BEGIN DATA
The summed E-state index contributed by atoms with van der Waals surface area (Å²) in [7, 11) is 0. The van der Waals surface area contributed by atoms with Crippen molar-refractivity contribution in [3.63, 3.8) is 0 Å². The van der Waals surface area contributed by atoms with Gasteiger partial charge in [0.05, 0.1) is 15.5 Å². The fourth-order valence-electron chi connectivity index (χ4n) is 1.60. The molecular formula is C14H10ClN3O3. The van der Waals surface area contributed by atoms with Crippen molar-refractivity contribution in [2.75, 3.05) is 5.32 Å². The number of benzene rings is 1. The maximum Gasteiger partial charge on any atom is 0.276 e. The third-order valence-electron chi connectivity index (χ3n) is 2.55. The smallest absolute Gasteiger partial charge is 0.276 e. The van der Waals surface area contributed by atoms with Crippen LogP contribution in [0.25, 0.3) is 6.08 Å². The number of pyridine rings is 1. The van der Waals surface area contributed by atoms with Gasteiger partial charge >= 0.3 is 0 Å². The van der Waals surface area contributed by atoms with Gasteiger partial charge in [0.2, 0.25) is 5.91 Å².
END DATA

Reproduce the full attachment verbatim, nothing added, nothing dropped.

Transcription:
The summed E-state index contributed by atoms with van der Waals surface area (Å²) in [7, 11) is 0. The van der Waals surface area contributed by atoms with Crippen molar-refractivity contribution in [3.63, 3.8) is 0 Å². The van der Waals surface area contributed by atoms with Gasteiger partial charge in [0.05, 0.1) is 15.5 Å². The fourth-order valence-electron chi connectivity index (χ4n) is 1.60. The molecular formula is C14H10ClN3O3. The van der Waals surface area contributed by atoms with Crippen molar-refractivity contribution in [2.75, 3.05) is 5.32 Å². The number of benzene rings is 1. The maximum Gasteiger partial charge on any atom is 0.276 e. The third-order valence-electron chi connectivity index (χ3n) is 2.55. The smallest absolute Gasteiger partial charge is 0.276 e. The van der Waals surface area contributed by atoms with Crippen LogP contribution in [0.25, 0.3) is 6.08 Å². The number of pyridine rings is 1. The van der Waals surface area contributed by atoms with Gasteiger partial charge >= 0.3 is 0 Å². The van der Waals surface area contributed by atoms with Gasteiger partial charge in [0.2, 0.25) is 5.91 Å².